Leadership Development: The Peril of Ignoring the Emotional Domain

Published On: February 1, 2023 09:13 AM NPT By: Fr. Augustine Thomas, S.J.

Fr. Augustine Thomas, S.J.

Fr. Augustine Thomas, S.J.

Father Augustine Thomas has a PhD in ‘Leadership Studies in Organization Development’ and currently serves as the Principal of St. Xavier’s College, Maitighar, Kathmandu.

Various neuroscientists have explained that humans have a unique and powerful neuro system that can be formed or deformed in life depending on how we direct our behaviors and thought patterns.

Have you ever wondered why some leaders lead with anger and aggression or why some organizational leaders can only be identified with their emotions? You might have encountered leaders who lead with compassion and understanding. Why are leaders the way they are? One way to understand it is to understand the psychological aspect of the leader. Some neuroscience studies have shed light on the behavioral patterns of the leader.

Nervous system: A ‘must know’ starting point

The widely known concepts of the neuro functions of the brain systems have provided insight into the psychology of leadership. Various neuroscientists have explained that humans have a unique and powerful neuro system that can be formed or deformed in life depending on how we direct our behaviors and thought patterns.

The prefrontal cortex, also known as the executive brain, occupies approximately 35% of the total brain in humans compared to a cat, with only 4% of the prefrontal cortex. Researchers have concluded that a person's environment contributes to the formation of the executive brain. For leaders, academic courses, work experiences as leaders, and leadership training and workshops help their brains to be specialized in certain directions.

The limbic system, another part of the brain, has several functions, including emotions and learning. Though the prefrontal cortex is responsible for daily functions, the limbic brain plays a major role in dealing with a crisis. In such unprecedented situations, the amygdala, a part of the limbic brain, steers actions through emotional reactions. This is when the leader’s real psychological self is unveiled. In such moments, hidden fears, emotional wounds, and unmet needs surface in the form of certain unhealthy reactions. The executive brain functions are then pushed away to the back seat.

Though no human is free of negative emotions, and the amygdala of each person has good and bad emotional memories, the leader's effectiveness depends upon the gravity of emotional damages or the strength of positive emotional experiences that the person has accumulated in their amygdala. The emotional storehouse of the leader must be sound and healthy to be an inspirational leader. The success of leadership and personal happiness depends heavily on how well a leader attends to their emotional needs.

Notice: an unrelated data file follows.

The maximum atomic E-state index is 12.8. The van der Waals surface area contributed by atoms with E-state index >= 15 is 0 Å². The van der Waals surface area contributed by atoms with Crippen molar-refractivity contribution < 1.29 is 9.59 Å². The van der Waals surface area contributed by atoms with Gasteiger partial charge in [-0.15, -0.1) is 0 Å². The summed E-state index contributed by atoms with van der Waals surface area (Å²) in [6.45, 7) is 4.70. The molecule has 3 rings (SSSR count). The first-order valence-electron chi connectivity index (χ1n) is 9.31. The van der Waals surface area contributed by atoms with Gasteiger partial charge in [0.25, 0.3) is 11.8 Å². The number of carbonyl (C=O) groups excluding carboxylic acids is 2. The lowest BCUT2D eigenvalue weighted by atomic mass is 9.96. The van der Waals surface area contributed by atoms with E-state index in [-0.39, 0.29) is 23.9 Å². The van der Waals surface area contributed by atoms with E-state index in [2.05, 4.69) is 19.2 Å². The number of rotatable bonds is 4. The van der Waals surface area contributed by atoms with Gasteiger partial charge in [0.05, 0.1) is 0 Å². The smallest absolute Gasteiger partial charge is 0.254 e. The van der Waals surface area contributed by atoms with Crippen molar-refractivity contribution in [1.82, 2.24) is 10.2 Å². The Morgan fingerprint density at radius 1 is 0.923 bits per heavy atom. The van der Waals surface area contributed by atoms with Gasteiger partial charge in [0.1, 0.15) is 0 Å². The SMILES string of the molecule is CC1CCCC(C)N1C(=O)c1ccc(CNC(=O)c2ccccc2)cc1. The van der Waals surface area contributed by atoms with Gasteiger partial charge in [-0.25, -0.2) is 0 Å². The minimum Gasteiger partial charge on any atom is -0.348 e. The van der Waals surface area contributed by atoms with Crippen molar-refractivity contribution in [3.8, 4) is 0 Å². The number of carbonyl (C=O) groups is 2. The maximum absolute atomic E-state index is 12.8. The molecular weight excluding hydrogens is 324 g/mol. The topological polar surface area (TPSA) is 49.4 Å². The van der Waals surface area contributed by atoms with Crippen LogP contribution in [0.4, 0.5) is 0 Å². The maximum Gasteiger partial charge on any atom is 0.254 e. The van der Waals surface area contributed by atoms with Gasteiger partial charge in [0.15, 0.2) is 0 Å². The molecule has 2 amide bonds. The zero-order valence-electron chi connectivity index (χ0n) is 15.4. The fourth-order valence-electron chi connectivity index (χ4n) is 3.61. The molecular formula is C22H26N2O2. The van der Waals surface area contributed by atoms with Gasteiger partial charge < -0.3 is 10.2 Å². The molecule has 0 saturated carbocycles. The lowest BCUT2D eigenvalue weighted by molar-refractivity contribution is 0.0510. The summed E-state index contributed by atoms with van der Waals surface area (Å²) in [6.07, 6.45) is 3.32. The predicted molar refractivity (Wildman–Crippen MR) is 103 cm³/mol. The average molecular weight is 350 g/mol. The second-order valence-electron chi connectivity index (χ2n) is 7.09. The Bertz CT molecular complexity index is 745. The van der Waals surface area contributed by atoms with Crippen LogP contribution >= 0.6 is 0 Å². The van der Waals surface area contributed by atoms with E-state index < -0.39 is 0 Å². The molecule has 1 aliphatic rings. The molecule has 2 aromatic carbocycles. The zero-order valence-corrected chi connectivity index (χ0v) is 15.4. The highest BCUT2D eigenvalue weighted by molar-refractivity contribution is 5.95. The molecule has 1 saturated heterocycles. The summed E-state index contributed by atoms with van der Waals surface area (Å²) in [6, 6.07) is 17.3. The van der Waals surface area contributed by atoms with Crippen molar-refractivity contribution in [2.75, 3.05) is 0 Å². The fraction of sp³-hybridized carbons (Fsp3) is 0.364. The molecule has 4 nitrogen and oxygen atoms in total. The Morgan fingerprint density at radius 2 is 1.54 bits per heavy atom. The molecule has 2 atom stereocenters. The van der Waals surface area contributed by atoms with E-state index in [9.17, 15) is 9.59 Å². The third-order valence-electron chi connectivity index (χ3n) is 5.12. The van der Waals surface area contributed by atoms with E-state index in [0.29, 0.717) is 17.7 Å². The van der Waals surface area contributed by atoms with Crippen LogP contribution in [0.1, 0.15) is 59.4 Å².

Divergent leaders and the neural wiring

Another factor that neuroscientists have discussed for years is categorizing brain orientation as left and right-oriented brain functions. The left-brained leaders have strong analytical, logical, and verbal power, whereas the right-brained leaders are creative, intuitive, and emotional. Though both the hemispheres of domain in leadership cannot be considered as two separate entities, one domain can grow unproportionally dominant unless a conscious effort is made to balance them.

Most of the leadership training and workshops deal with left-brain functions. Therefore, communication skills, human resource management and development, strategic planning, and the courses taught in management degrees are primarily connected to the left brain’s analytical, logical, and vocal functions. People in leadership positions know that the leadership theories they have learned about cannot be applied that easily in real life. This is where the right hemisphere of the brain plays its role in the areas of creativity, emotion and intuition. The plan of the analytical brain can be smoothly executed by the creative brain addressing all the challenges that pop up in the course of execution.